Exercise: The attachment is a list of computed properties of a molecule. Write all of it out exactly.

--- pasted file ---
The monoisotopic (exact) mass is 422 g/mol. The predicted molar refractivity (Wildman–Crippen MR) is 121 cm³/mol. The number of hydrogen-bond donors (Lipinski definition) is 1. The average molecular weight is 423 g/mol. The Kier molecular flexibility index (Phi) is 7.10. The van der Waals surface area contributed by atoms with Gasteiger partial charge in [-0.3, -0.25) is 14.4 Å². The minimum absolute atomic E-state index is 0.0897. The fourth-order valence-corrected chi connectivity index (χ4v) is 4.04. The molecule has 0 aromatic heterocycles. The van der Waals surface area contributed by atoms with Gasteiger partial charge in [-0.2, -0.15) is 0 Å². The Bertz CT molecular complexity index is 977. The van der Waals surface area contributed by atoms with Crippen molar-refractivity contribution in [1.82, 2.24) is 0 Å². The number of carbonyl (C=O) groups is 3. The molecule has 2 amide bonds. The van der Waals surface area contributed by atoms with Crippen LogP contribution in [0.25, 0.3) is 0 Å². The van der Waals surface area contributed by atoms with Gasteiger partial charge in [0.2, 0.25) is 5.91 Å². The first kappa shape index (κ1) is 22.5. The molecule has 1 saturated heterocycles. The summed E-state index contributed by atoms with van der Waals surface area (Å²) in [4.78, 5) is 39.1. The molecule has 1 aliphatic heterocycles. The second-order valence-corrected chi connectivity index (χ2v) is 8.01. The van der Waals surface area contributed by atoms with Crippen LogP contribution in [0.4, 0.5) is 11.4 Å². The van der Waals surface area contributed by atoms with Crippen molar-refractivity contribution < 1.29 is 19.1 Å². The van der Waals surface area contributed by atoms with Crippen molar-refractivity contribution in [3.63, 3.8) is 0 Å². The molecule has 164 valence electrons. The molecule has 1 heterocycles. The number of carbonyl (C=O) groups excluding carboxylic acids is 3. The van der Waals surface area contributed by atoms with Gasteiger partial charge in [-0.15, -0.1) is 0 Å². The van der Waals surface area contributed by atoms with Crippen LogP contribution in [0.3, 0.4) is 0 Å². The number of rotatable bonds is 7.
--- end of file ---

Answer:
The monoisotopic (exact) mass is 422 g/mol. The predicted molar refractivity (Wildman–Crippen MR) is 121 cm³/mol. The number of hydrogen-bond donors (Lipinski definition) is 1. The average molecular weight is 423 g/mol. The Kier molecular flexibility index (Phi) is 7.10. The van der Waals surface area contributed by atoms with Gasteiger partial charge in [-0.3, -0.25) is 14.4 Å². The minimum absolute atomic E-state index is 0.0897. The fourth-order valence-corrected chi connectivity index (χ4v) is 4.04. The molecule has 0 aromatic heterocycles. The van der Waals surface area contributed by atoms with Gasteiger partial charge in [-0.2, -0.15) is 0 Å². The Bertz CT molecular complexity index is 977. The van der Waals surface area contributed by atoms with Crippen molar-refractivity contribution in [1.82, 2.24) is 0 Å². The number of carbonyl (C=O) groups is 3. The molecule has 2 amide bonds. The van der Waals surface area contributed by atoms with Crippen LogP contribution in [0.25, 0.3) is 0 Å². The van der Waals surface area contributed by atoms with Gasteiger partial charge in [0.2, 0.25) is 5.91 Å². The first kappa shape index (κ1) is 22.5. The molecule has 1 saturated heterocycles. The summed E-state index contributed by atoms with van der Waals surface area (Å²) in [4.78, 5) is 39.1. The molecule has 1 aliphatic heterocycles. The second-order valence-corrected chi connectivity index (χ2v) is 8.01. The van der Waals surface area contributed by atoms with Crippen LogP contribution in [0.4, 0.5) is 11.4 Å². The van der Waals surface area contributed by atoms with Crippen molar-refractivity contribution < 1.29 is 19.1 Å². The van der Waals surface area contributed by atoms with Crippen molar-refractivity contribution in [3.63, 3.8) is 0 Å². The molecule has 164 valence electrons. The molecule has 1 heterocycles. The number of carbonyl (C=O) groups excluding carboxylic acids is 3. The van der Waals surface area contributed by atoms with Gasteiger partial charge in [-0.15, -0.1) is 0 Å². The van der Waals surface area contributed by atoms with Crippen LogP contribution in [0.3, 0.4) is 0 Å². The number of rotatable bonds is 7.